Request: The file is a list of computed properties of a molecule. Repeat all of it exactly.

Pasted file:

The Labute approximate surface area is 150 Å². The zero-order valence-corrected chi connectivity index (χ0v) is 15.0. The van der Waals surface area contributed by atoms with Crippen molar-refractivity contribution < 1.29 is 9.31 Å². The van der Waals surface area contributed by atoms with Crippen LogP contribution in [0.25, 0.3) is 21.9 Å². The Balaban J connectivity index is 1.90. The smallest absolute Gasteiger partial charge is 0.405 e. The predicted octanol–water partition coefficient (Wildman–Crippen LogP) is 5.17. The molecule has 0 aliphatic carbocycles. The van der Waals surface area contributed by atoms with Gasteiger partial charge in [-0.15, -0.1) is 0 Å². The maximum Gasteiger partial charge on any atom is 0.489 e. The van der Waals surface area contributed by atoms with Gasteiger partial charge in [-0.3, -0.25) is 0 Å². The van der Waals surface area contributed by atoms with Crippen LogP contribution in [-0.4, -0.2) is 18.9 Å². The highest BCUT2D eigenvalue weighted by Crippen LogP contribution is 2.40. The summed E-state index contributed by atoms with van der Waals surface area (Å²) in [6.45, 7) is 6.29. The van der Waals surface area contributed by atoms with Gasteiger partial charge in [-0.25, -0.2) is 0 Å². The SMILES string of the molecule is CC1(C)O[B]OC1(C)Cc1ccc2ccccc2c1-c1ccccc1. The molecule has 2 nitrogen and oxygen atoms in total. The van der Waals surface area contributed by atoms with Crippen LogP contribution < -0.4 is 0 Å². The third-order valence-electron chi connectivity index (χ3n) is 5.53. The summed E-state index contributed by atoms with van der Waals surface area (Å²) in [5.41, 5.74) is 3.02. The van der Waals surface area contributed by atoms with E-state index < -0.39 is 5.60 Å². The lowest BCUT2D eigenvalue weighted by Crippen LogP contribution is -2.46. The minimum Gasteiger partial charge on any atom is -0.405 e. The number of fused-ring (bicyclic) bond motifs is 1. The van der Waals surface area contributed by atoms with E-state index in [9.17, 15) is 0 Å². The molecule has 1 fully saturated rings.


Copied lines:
The Labute approximate surface area is 150 Å². The zero-order valence-corrected chi connectivity index (χ0v) is 15.0. The van der Waals surface area contributed by atoms with Crippen molar-refractivity contribution < 1.29 is 9.31 Å². The van der Waals surface area contributed by atoms with Crippen LogP contribution in [0.25, 0.3) is 21.9 Å². The Balaban J connectivity index is 1.90. The smallest absolute Gasteiger partial charge is 0.405 e. The predicted octanol–water partition coefficient (Wildman–Crippen LogP) is 5.17. The molecule has 0 aliphatic carbocycles. The van der Waals surface area contributed by atoms with Gasteiger partial charge in [-0.15, -0.1) is 0 Å². The maximum Gasteiger partial charge on any atom is 0.489 e. The van der Waals surface area contributed by atoms with Gasteiger partial charge in [-0.3, -0.25) is 0 Å². The van der Waals surface area contributed by atoms with Crippen LogP contribution in [-0.4, -0.2) is 18.9 Å². The highest BCUT2D eigenvalue weighted by Crippen LogP contribution is 2.40. The summed E-state index contributed by atoms with van der Waals surface area (Å²) in [6.45, 7) is 6.29. The van der Waals surface area contributed by atoms with Gasteiger partial charge in [-0.25, -0.2) is 0 Å². The SMILES string of the molecule is CC1(C)O[B]OC1(C)Cc1ccc2ccccc2c1-c1ccccc1. The molecule has 2 nitrogen and oxygen atoms in total. The van der Waals surface area contributed by atoms with Crippen LogP contribution < -0.4 is 0 Å². The third-order valence-electron chi connectivity index (χ3n) is 5.53. The summed E-state index contributed by atoms with van der Waals surface area (Å²) in [5.41, 5.74) is 3.02. The van der Waals surface area contributed by atoms with E-state index < -0.39 is 5.60 Å². The lowest BCUT2D eigenvalue weighted by Crippen LogP contribution is -2.46. The minimum Gasteiger partial charge on any atom is -0.405 e. The number of fused-ring (bicyclic) bond motifs is 1. The van der Waals surface area contributed by atoms with E-state index in [9.17, 15) is 0 Å². The molecule has 1 fully saturated rings.